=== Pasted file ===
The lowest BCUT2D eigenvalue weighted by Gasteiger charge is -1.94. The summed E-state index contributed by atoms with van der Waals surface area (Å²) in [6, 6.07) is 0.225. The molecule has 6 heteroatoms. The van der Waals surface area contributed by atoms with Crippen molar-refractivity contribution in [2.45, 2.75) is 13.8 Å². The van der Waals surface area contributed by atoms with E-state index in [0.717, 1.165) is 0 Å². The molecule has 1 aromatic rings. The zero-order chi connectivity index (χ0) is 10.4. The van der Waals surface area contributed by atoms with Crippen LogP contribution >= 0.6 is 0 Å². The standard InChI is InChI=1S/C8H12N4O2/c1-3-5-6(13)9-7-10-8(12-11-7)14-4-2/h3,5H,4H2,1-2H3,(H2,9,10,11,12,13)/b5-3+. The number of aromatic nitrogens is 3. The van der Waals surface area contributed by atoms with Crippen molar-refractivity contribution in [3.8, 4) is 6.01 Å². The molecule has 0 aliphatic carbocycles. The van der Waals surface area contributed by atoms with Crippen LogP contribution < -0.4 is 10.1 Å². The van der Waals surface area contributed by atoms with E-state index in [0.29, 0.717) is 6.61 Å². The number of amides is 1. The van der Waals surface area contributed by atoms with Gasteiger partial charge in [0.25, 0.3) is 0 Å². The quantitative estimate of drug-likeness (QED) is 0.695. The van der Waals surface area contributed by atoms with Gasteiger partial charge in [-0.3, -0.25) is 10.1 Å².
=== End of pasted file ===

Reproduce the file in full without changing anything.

The lowest BCUT2D eigenvalue weighted by Gasteiger charge is -1.94. The summed E-state index contributed by atoms with van der Waals surface area (Å²) in [6, 6.07) is 0.225. The molecule has 6 heteroatoms. The van der Waals surface area contributed by atoms with Crippen molar-refractivity contribution in [2.45, 2.75) is 13.8 Å². The van der Waals surface area contributed by atoms with E-state index in [0.717, 1.165) is 0 Å². The molecule has 1 aromatic rings. The zero-order chi connectivity index (χ0) is 10.4. The van der Waals surface area contributed by atoms with Crippen LogP contribution >= 0.6 is 0 Å². The standard InChI is InChI=1S/C8H12N4O2/c1-3-5-6(13)9-7-10-8(12-11-7)14-4-2/h3,5H,4H2,1-2H3,(H2,9,10,11,12,13)/b5-3+. The number of aromatic nitrogens is 3. The van der Waals surface area contributed by atoms with Crippen molar-refractivity contribution in [3.8, 4) is 6.01 Å². The molecule has 0 aliphatic carbocycles. The van der Waals surface area contributed by atoms with Crippen LogP contribution < -0.4 is 10.1 Å². The van der Waals surface area contributed by atoms with E-state index in [0.29, 0.717) is 6.61 Å². The number of amides is 1. The van der Waals surface area contributed by atoms with Gasteiger partial charge in [0.25, 0.3) is 0 Å². The quantitative estimate of drug-likeness (QED) is 0.695. The van der Waals surface area contributed by atoms with Gasteiger partial charge in [-0.3, -0.25) is 10.1 Å².